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How Much Does Intelligence Influence Your Memory?


Tags: Intelligence, Intellect, Memory, IQ, forget, lost keys, forgetfulness, memory loss

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By Macie Berlin on September 23, 2015

The correlation between intelligence and memory seems to be an obvious one. Without a certain level of intelligence, how can someone retain information? After all - that is what memory embodies - retaining things like equations, facts and definitions in order to demonstrate a developed intellect. Right?

 

 

Yes and no.  While this statement is true, there are other factors that pertain to both intelligence and memory that may make the direct correlation between the two a bit more debatable. What about motor skills? Dance? Movement? Is someone more or less smart with these attributes? Do they embody greater or lesser intelligence?

 

In order for a correlation to be made, both elements need to be properly defined. When looking at intelligence, there are a few options. Are we looking at someone’s IQ, which involves questions that have not changed in decades? Are we looking at scores, grades, vocabulary or “street smarts?” Generally speaking, the social definition of intelligence refers to someone’s ability to excel at a subject matter (or matters) well and with pace. In other words, you can recall accurate information quickly.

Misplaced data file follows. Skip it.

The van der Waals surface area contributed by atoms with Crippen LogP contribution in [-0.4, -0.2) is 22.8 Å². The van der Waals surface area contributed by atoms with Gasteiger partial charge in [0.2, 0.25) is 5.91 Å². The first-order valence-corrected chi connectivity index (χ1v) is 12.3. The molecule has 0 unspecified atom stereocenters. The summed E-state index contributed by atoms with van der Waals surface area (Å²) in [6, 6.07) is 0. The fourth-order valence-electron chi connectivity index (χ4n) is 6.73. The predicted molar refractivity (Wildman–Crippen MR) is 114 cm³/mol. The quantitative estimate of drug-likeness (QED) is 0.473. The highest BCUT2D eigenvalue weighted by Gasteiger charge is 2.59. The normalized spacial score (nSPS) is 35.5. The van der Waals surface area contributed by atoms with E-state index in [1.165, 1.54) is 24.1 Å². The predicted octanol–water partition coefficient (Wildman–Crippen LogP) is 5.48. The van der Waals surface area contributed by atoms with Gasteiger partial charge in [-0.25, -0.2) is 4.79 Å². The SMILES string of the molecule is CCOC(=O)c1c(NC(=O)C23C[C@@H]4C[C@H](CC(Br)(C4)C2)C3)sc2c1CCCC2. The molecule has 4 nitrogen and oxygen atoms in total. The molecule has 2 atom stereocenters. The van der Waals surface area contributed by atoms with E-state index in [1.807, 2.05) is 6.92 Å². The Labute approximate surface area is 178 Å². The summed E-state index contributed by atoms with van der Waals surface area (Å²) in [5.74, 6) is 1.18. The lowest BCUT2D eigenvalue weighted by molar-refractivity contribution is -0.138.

Is the recollection of this information your memory? Yes, but more specifically, it is  your working memory, which means you’re able to manipulate the information you’re working with (solve equations, apply science, etc.). This is different than the memories made full of childhood memories, actors’ names and where you last put your keys.

 

While specific intelligence may directly correlate with working memory, memory in general can be manipulated by stress, lack of sleep and even the environment. Are you more apt to remember the details of your dinner spread from 2 months ago if you score well in math and science? Or vice versa? Not necessarily, which is why the claim about this symbiotic relationship gets murky. Without any true reasoning or concrete evidence, most of our alleged entanglement with intelligence and memory is really just a subjective theory.

 

 


TrackR holds its ground that intellect has no bearing on being able to lose or forget your items, so we maintain that everyone is subject to have a “flawed” memory at any given time and continue to work hard to end your search.

 

 

 

About the Author

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Macie Berlin

Macie is the Content Marketer at TrackR and helps bring stories and tips to life. She loves all Pat Conroy novels and hanging out with loveable dogs!